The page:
Monday, 22 August 2011

Shroud/Chrysalis by Catherine Richards, 2000

Any guesses at to what's in the package?

Correct! A body.

In this work, two women wrap a spectator from the audience in copper fabric. The idea is that the copper cuts the person off from all the electromagnetic signals that constantly surround us. The person is no longer 'plugged in' to mobile phone, TV, radio or wi-fi signals.

The 'Shroud/Chrysalis' title is symbolic of the ambiguity in the image. Viewers are to decide whether what they are looking at is a chrysalis or a body bag; birth or death. The idea behind this is that it makes us question the influence that all the new technology we are submerged in has. Will it be the death of us or our transition into a new age?

I love the fact that the spectator becomes part of the work. In the environment of an art gallery, where you wouldn't dream of even touching ANYTHING, someone from the audience is asked to exist inside the piece of art itself; the ultimate taboo. It's been said that sometimes later spectators aren't aware that there's a person inside the fabric, and come to the conclusion there's is a machine inside making it 'breathe'.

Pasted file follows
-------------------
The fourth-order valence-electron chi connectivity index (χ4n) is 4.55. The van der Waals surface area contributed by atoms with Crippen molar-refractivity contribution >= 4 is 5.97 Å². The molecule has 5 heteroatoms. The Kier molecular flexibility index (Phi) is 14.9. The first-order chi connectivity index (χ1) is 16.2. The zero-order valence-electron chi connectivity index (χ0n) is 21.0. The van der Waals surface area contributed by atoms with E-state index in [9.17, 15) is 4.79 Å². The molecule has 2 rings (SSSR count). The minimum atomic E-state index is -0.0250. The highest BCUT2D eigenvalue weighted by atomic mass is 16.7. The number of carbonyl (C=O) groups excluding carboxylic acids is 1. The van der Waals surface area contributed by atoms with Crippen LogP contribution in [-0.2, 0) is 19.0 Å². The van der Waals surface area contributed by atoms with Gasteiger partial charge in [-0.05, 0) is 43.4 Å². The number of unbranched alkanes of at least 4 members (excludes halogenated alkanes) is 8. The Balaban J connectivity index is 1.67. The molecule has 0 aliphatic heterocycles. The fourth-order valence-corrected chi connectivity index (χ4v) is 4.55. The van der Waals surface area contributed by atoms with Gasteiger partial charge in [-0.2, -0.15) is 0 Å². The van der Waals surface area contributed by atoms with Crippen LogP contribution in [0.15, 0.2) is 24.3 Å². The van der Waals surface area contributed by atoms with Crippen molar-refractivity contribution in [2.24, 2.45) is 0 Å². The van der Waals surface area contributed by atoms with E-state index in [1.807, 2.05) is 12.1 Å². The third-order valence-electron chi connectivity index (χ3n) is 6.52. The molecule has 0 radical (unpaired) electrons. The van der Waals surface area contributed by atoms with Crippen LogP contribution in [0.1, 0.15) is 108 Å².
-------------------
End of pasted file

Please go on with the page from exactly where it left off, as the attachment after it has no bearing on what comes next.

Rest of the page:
A body laying in a bag on a glass table makes for a striking image. Its binding conveys ritualistic undertones and its isolation mirrors the isolation of the spectator inside; cut off from both the outside and the virtual world. A holiday on Summerisle springs to mind.

I also love this piece because the questions raised are present only here and not in the corporate world. I'm fascinated by the idea of electrical hypersensitivity, where people report reactions to electromagnetic fields. The symptoms these people claim to experience in response to these fields are numerous, and include headaches, rashes and muscle aches. Although electrical hypersensitivity is not recognised as a medical condition, a very recent study concluded that 'electrical hypersensitivity can occur as a bona fide environmentally-inducible neurological syndrome'.

Shroud/Chrysalis is a fantastic illustration of the way scientists busy themselves looking for answers while artists are the ones who are asking all the important questions. In light of the study I mentioned, perhaps dropping the latter part of its title wouldn't be the end of the world.

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